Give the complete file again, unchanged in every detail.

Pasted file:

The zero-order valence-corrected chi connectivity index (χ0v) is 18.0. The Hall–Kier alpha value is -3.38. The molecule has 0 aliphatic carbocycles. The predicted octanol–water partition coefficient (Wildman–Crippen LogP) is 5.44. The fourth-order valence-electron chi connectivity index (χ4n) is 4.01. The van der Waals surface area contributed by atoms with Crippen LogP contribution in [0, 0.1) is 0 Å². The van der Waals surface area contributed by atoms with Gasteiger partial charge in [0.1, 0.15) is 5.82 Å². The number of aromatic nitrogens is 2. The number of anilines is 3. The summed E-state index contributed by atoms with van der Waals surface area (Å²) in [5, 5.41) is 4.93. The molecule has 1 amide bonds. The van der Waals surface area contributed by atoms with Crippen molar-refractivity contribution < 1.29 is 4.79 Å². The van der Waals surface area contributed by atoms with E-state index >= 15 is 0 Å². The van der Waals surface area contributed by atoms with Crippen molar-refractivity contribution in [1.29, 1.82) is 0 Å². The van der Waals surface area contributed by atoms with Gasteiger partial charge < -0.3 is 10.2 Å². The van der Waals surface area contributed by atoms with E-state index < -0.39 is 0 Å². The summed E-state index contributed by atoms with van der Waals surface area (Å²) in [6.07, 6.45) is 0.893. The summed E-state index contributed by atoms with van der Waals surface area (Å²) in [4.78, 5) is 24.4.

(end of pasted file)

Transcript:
The zero-order valence-corrected chi connectivity index (χ0v) is 18.0. The Hall–Kier alpha value is -3.38. The molecule has 0 aliphatic carbocycles. The predicted octanol–water partition coefficient (Wildman–Crippen LogP) is 5.44. The fourth-order valence-electron chi connectivity index (χ4n) is 4.01. The van der Waals surface area contributed by atoms with Crippen LogP contribution in [0, 0.1) is 0 Å². The van der Waals surface area contributed by atoms with Gasteiger partial charge in [0.1, 0.15) is 5.82 Å². The number of aromatic nitrogens is 2. The number of anilines is 3. The summed E-state index contributed by atoms with van der Waals surface area (Å²) in [5, 5.41) is 4.93. The molecule has 1 amide bonds. The van der Waals surface area contributed by atoms with Crippen molar-refractivity contribution < 1.29 is 4.79 Å². The van der Waals surface area contributed by atoms with E-state index >= 15 is 0 Å². The van der Waals surface area contributed by atoms with Crippen molar-refractivity contribution in [1.29, 1.82) is 0 Å². The van der Waals surface area contributed by atoms with Gasteiger partial charge < -0.3 is 10.2 Å². The van der Waals surface area contributed by atoms with E-state index < -0.39 is 0 Å². The summed E-state index contributed by atoms with van der Waals surface area (Å²) in [6.07, 6.45) is 0.893. The summed E-state index contributed by atoms with van der Waals surface area (Å²) in [4.78, 5) is 24.4.